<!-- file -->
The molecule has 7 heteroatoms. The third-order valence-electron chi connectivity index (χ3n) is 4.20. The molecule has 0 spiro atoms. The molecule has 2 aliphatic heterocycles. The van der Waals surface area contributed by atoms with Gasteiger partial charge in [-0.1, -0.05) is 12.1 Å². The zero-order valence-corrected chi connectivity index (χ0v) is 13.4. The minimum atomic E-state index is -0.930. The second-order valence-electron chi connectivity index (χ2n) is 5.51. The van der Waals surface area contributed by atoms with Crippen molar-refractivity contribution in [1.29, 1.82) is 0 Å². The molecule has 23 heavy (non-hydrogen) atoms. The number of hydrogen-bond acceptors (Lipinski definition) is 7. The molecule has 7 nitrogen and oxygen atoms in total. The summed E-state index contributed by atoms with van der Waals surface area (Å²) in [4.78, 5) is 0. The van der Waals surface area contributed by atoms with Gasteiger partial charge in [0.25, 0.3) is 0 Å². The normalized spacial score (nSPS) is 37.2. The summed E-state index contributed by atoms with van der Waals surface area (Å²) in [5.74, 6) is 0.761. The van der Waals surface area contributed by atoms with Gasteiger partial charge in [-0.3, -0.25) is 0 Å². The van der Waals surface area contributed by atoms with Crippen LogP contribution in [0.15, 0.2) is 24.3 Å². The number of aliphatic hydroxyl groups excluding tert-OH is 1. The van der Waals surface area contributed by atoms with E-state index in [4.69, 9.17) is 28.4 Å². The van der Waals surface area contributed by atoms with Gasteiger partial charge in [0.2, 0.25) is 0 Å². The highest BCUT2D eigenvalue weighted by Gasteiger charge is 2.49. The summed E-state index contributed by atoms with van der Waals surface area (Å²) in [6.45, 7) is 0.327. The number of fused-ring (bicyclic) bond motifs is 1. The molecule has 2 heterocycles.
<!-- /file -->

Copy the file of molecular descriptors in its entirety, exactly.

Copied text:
The molecule has 7 heteroatoms. The third-order valence-electron chi connectivity index (χ3n) is 4.20. The molecule has 0 spiro atoms. The molecule has 2 aliphatic heterocycles. The van der Waals surface area contributed by atoms with Gasteiger partial charge in [-0.1, -0.05) is 12.1 Å². The zero-order valence-corrected chi connectivity index (χ0v) is 13.4. The minimum atomic E-state index is -0.930. The second-order valence-electron chi connectivity index (χ2n) is 5.51. The van der Waals surface area contributed by atoms with Crippen molar-refractivity contribution in [1.29, 1.82) is 0 Å². The molecule has 23 heavy (non-hydrogen) atoms. The number of hydrogen-bond acceptors (Lipinski definition) is 7. The molecule has 7 nitrogen and oxygen atoms in total. The summed E-state index contributed by atoms with van der Waals surface area (Å²) in [4.78, 5) is 0. The van der Waals surface area contributed by atoms with Gasteiger partial charge in [0.25, 0.3) is 0 Å². The normalized spacial score (nSPS) is 37.2. The summed E-state index contributed by atoms with van der Waals surface area (Å²) in [5.74, 6) is 0.761. The van der Waals surface area contributed by atoms with Gasteiger partial charge in [-0.3, -0.25) is 0 Å². The van der Waals surface area contributed by atoms with Crippen LogP contribution in [0.15, 0.2) is 24.3 Å². The number of aliphatic hydroxyl groups excluding tert-OH is 1. The van der Waals surface area contributed by atoms with E-state index in [4.69, 9.17) is 28.4 Å². The van der Waals surface area contributed by atoms with Gasteiger partial charge in [0.2, 0.25) is 0 Å². The highest BCUT2D eigenvalue weighted by Gasteiger charge is 2.49. The summed E-state index contributed by atoms with van der Waals surface area (Å²) in [6.45, 7) is 0.327. The number of fused-ring (bicyclic) bond motifs is 1. The molecule has 2 heterocycles.